For small islands, climate change is already a reality. Rising sea levels and storms of increasing severity are not distant threats. These phenomena are today’s reality for the 65 million people who call small islands home. They have done little to contribute to global warming, but the fate of these 50 countries is now entirely in the hands of the actions taken by their industrialised partners. “Despite having contributed the least to climate change, SIDS remain the most vulnerable to its effects,” said IRENA Director-General Francesco La Camera. “Yet they show great leadership and resolve in pressing for urgent global action.”
This resilience was on show at the high-level breakfast meeting on SIDS, co-hosted by IRENA, Alliance of Small Island States (AOSIS), the State of Palau and the United Nations Office of the High Representative for the Least Developed Countries, Landlocked Developing Countries and the Small Island Developing States (UN-OHRLLS). The meeting gathered heads of state, ministers and leading civil society representatives from across geographies, to showcase ambition and advance collaborative efforts in pursuit of those goals.
“We are the ground zero of a global climate and biodiversity crisis,” said Wilfred Peter Elrington, Foreign Minister of Belize. “We cannot be silenced, when it is our citizens that are on the line.”
The islands are indeed fighting back. Today they are among the most ambitious countries in the world in terms of renewable energy adoption – a fact that has been recognised at the very highest level within the United Nations. With a number of countries pursuing 100 per cent renewable power generation targets, the islands are showing countries across the world what can be achieved through political will and collaborative effort. Antonio Guterres congratulated small islands for their renewable energy ambition in his closing of the Climate Action Summit.
Seychelles is one country that has committed to the 100 per cent renewables goal. “We have cabinet approval for 100 per cent renewable energy, which will form part of our new and more ambitious NDC for submission next year,” declared Wallace Cosgrow, Minister of Environment, Energy and Climate for the Seychelles. “We are also looking at waste to energy systems which will help us manage our waste issues whilst taking advantage of the opportunity to harness electricity.”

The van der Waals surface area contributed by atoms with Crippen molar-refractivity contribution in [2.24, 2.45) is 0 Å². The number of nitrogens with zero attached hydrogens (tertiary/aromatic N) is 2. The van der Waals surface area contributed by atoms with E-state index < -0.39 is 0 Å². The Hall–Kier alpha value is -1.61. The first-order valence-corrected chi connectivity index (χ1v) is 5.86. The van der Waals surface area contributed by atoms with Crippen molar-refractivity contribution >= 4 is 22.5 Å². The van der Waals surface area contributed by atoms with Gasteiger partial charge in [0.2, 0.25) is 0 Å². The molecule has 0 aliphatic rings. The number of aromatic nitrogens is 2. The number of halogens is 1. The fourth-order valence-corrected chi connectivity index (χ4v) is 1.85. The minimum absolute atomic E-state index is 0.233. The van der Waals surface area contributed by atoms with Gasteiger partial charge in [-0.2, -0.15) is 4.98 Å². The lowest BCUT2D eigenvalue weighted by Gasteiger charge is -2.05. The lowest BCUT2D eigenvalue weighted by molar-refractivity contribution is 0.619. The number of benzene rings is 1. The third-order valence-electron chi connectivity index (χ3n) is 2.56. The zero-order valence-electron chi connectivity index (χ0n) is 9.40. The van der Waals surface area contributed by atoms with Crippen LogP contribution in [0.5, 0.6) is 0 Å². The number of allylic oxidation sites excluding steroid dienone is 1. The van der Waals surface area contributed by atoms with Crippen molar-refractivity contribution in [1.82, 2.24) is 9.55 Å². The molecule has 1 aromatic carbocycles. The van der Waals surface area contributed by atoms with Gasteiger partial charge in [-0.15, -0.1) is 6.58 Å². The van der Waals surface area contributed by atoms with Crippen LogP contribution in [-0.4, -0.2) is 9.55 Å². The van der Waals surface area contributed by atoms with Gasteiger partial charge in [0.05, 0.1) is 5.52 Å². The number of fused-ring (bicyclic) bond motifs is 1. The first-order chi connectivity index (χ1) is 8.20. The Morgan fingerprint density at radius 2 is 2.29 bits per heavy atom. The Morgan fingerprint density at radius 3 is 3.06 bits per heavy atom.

Beyond the environmental benefits, there are also significant social and economic benefits for SIDS in pursuing high shares of renewable energy. A fact many of them are recognizing and is motivating their decarbonisation agenda. “Renewables greatly contribute to sustainable socioeconomic well-being in SIDS,” highlighted Under Secretary General of the UNOHRLLS, Ms Fekitamoeloa ?Utoikamanu. “Renewables have the potential to reach even the most remote islands – in doing so delivering positive returns to economies, health and social participation.”
In the Maldives the benefits of transforming their energy system from one that is 94 per cent diesel power today to one that is renewable, are clear. Hussain Hassan, the country’s Minister of Environment highlighted that importing diesel for subsided power generation consumers up to 15 per cent of the country’s GDP. “The benefits for us are climate and economic,” he said.
Among the most advanced SIDS is the Cook Islands, who are “moving very quickly towards 100 per cent renewable energy” according to Deputy Prime Minister Mark Brown. Today, around 92 per cent of their energy needs are met by renewable sources, displacing expensive and diesel to bring energy security and improve access.
The energized discussions sought to prepare delegates for the high-level review of progress made in addressing the priorities of SIDS through the implementation of the SAMOA Pathway. The review aims to result in a concise action oriented and inter-governmentally agreed political declaration. Luis Alfonso de Alba, the UN Secretary General’s Special Envoy for the Climate Action Summit offered words of encouragement as attendees prepared to enter SAMOA Pathway discussions. Further worlds of encouragement from the financial community will also left attendees with a sense of optimism. “We are hearing you,” said Acting World Bank CEO Axel Van Trotsenburg. “We are working with you. And we will continue to be part of this coalition to make a difference,” he concluded.